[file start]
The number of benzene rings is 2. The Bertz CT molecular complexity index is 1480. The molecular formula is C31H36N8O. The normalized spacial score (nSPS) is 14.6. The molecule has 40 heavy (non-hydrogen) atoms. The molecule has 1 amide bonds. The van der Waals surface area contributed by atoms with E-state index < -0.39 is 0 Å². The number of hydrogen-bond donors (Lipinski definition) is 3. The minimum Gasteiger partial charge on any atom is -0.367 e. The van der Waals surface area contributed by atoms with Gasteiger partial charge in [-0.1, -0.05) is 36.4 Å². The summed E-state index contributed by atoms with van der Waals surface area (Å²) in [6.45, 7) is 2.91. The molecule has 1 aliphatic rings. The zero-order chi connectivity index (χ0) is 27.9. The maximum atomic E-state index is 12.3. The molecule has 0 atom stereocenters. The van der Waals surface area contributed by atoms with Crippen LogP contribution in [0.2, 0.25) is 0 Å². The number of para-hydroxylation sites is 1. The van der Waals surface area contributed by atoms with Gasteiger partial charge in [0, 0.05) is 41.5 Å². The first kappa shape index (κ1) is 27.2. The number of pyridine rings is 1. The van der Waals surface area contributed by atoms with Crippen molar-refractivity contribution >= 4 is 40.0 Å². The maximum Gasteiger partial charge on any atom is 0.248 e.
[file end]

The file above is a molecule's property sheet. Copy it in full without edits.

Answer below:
The number of benzene rings is 2. The Bertz CT molecular complexity index is 1480. The molecular formula is C31H36N8O. The normalized spacial score (nSPS) is 14.6. The molecule has 40 heavy (non-hydrogen) atoms. The molecule has 1 amide bonds. The van der Waals surface area contributed by atoms with E-state index < -0.39 is 0 Å². The number of hydrogen-bond donors (Lipinski definition) is 3. The minimum Gasteiger partial charge on any atom is -0.367 e. The van der Waals surface area contributed by atoms with Gasteiger partial charge in [-0.1, -0.05) is 36.4 Å². The summed E-state index contributed by atoms with van der Waals surface area (Å²) in [6.45, 7) is 2.91. The molecule has 1 aliphatic rings. The zero-order chi connectivity index (χ0) is 27.9. The maximum atomic E-state index is 12.3. The molecule has 0 atom stereocenters. The van der Waals surface area contributed by atoms with Crippen LogP contribution in [0.2, 0.25) is 0 Å². The number of para-hydroxylation sites is 1. The van der Waals surface area contributed by atoms with Gasteiger partial charge in [0, 0.05) is 41.5 Å². The first kappa shape index (κ1) is 27.2. The number of pyridine rings is 1. The van der Waals surface area contributed by atoms with Crippen molar-refractivity contribution >= 4 is 40.0 Å². The maximum Gasteiger partial charge on any atom is 0.248 e.